Globalisation and the memorialising of railway industrial heritage

Lucy Taksa

Research output: Contribution to journalArticlepeer-review


This paper seeks to identify the interface between different forms of globalisation and between oral history and heritage by examining the adaptive re-use of a number of railway workshops in different parts of the world. Specifically it considers the extent to which oral history has been used to recreate the atmosphere and experience of industrial labour at the Eveleigh railway worksl1ops in Sydney, the Swindon Railway Workshops in the United Kingdom and the first railway works built by the Pennsylvania Railroad in Altoona, USA. All three sites stand at the interface between the modern and post-colonial forms of globalisation, having been built during the former phase and closed during the later phase. In the age of de-industrialisation, these artefacts now provide the venue for a whole new cycle of capital development. Through these three cases, the paper demonstrates how the re-colonisation of industrial sites, the memorialising of the industrial era and sustainable development are combined as a response to the economic effects of globalisation and de-industrialisation. In doing so, I indicate the way these connections de-politicise the present as much as the past by concealing the conflictual aspects of the industrial era and also how the past becomes part of the present.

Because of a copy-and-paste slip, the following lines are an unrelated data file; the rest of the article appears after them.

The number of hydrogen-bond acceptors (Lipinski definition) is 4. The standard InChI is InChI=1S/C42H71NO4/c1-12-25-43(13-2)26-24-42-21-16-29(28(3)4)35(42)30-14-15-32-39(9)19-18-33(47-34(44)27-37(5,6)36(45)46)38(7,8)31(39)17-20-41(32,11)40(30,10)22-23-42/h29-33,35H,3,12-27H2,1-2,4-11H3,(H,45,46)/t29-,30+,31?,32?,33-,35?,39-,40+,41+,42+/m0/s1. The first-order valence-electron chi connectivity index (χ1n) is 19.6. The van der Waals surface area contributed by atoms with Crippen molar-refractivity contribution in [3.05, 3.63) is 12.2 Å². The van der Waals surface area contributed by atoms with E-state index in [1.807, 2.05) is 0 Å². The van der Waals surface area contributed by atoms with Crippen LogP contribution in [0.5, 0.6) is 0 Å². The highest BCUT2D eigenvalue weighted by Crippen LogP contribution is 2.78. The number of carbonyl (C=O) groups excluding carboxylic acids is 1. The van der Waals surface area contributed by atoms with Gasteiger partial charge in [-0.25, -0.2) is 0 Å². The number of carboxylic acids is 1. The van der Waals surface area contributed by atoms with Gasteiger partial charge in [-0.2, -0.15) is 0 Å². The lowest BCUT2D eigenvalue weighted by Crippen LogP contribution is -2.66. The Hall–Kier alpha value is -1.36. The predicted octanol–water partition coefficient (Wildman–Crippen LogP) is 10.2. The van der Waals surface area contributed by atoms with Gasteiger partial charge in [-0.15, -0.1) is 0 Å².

Original languageEnglish
Pages (from-to)11-19
Number of pages9
JournalHistoric environment
Issue number2
Publication statusPublished - 2008
Externally publishedYes


  • railways
  • national estate
  • globalisation
  • economic development


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